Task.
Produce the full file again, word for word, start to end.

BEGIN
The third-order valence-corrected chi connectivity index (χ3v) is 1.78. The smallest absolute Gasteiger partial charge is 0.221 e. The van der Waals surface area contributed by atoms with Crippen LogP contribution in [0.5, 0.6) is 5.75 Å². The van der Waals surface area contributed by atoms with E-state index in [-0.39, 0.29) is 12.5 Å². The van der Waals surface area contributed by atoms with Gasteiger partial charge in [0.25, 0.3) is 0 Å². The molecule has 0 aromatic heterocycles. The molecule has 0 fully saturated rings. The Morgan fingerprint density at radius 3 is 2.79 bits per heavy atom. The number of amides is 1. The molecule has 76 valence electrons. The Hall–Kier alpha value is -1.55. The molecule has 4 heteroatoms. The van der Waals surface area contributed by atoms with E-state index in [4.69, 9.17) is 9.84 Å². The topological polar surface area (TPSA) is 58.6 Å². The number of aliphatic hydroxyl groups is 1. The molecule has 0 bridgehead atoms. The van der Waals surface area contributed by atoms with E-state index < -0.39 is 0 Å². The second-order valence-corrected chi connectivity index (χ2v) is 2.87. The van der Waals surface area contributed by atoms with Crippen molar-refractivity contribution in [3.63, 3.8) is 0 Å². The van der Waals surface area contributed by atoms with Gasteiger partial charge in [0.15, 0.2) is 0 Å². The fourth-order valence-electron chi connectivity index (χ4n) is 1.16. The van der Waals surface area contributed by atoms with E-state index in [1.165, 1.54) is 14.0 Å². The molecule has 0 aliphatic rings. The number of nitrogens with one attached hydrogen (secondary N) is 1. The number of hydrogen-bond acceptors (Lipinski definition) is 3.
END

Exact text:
The third-order valence-corrected chi connectivity index (χ3v) is 1.78. The smallest absolute Gasteiger partial charge is 0.221 e. The van der Waals surface area contributed by atoms with Crippen LogP contribution in [0.5, 0.6) is 5.75 Å². The van der Waals surface area contributed by atoms with E-state index in [-0.39, 0.29) is 12.5 Å². The van der Waals surface area contributed by atoms with Gasteiger partial charge in [0.25, 0.3) is 0 Å². The molecule has 0 aromatic heterocycles. The molecule has 0 fully saturated rings. The Morgan fingerprint density at radius 3 is 2.79 bits per heavy atom. The number of amides is 1. The molecule has 76 valence electrons. The Hall–Kier alpha value is -1.55. The molecule has 4 heteroatoms. The van der Waals surface area contributed by atoms with E-state index in [4.69, 9.17) is 9.84 Å². The topological polar surface area (TPSA) is 58.6 Å². The number of aliphatic hydroxyl groups is 1. The molecule has 0 bridgehead atoms. The van der Waals surface area contributed by atoms with E-state index < -0.39 is 0 Å². The second-order valence-corrected chi connectivity index (χ2v) is 2.87. The van der Waals surface area contributed by atoms with Crippen molar-refractivity contribution in [3.63, 3.8) is 0 Å². The van der Waals surface area contributed by atoms with Gasteiger partial charge in [0.15, 0.2) is 0 Å². The fourth-order valence-electron chi connectivity index (χ4n) is 1.16. The van der Waals surface area contributed by atoms with E-state index in [1.165, 1.54) is 14.0 Å². The molecule has 0 aliphatic rings. The number of nitrogens with one attached hydrogen (secondary N) is 1. The number of hydrogen-bond acceptors (Lipinski definition) is 3.